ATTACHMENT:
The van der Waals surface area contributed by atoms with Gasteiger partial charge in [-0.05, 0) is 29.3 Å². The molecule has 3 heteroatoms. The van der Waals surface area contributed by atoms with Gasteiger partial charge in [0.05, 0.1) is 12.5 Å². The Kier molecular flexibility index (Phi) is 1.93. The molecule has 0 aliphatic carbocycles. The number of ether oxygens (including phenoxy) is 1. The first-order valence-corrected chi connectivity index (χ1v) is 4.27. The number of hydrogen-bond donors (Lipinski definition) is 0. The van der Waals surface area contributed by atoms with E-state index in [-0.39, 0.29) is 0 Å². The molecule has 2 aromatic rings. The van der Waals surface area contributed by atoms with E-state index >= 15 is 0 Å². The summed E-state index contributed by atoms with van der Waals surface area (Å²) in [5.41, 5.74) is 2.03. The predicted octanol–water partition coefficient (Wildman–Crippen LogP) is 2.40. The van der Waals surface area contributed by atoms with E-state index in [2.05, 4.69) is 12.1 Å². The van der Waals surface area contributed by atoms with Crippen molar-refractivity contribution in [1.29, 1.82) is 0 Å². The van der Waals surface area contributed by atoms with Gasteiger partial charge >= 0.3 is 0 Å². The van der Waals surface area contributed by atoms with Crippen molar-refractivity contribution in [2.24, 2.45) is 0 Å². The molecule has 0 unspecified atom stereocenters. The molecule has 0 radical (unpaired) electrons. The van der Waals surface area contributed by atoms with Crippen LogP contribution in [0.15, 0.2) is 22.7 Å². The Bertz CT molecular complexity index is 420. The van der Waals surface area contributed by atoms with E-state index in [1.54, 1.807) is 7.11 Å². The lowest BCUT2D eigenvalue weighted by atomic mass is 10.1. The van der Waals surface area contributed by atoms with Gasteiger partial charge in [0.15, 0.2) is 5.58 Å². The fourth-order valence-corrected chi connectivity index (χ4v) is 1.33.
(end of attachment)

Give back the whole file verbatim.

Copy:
The van der Waals surface area contributed by atoms with Gasteiger partial charge in [-0.05, 0) is 29.3 Å². The molecule has 3 heteroatoms. The van der Waals surface area contributed by atoms with Gasteiger partial charge in [0.05, 0.1) is 12.5 Å². The Kier molecular flexibility index (Phi) is 1.93. The molecule has 0 aliphatic carbocycles. The number of ether oxygens (including phenoxy) is 1. The first-order valence-corrected chi connectivity index (χ1v) is 4.27. The number of hydrogen-bond donors (Lipinski definition) is 0. The van der Waals surface area contributed by atoms with E-state index in [-0.39, 0.29) is 0 Å². The molecule has 2 aromatic rings. The van der Waals surface area contributed by atoms with E-state index >= 15 is 0 Å². The summed E-state index contributed by atoms with van der Waals surface area (Å²) in [5.41, 5.74) is 2.03. The predicted octanol–water partition coefficient (Wildman–Crippen LogP) is 2.40. The van der Waals surface area contributed by atoms with E-state index in [2.05, 4.69) is 12.1 Å². The van der Waals surface area contributed by atoms with Crippen molar-refractivity contribution in [1.29, 1.82) is 0 Å². The van der Waals surface area contributed by atoms with Gasteiger partial charge >= 0.3 is 0 Å². The van der Waals surface area contributed by atoms with Crippen molar-refractivity contribution in [2.24, 2.45) is 0 Å². The molecule has 0 unspecified atom stereocenters. The molecule has 0 radical (unpaired) electrons. The van der Waals surface area contributed by atoms with Crippen LogP contribution in [0.15, 0.2) is 22.7 Å². The Bertz CT molecular complexity index is 420. The van der Waals surface area contributed by atoms with E-state index in [1.54, 1.807) is 7.11 Å². The lowest BCUT2D eigenvalue weighted by atomic mass is 10.1. The van der Waals surface area contributed by atoms with Gasteiger partial charge in [0.15, 0.2) is 5.58 Å². The fourth-order valence-corrected chi connectivity index (χ4v) is 1.33.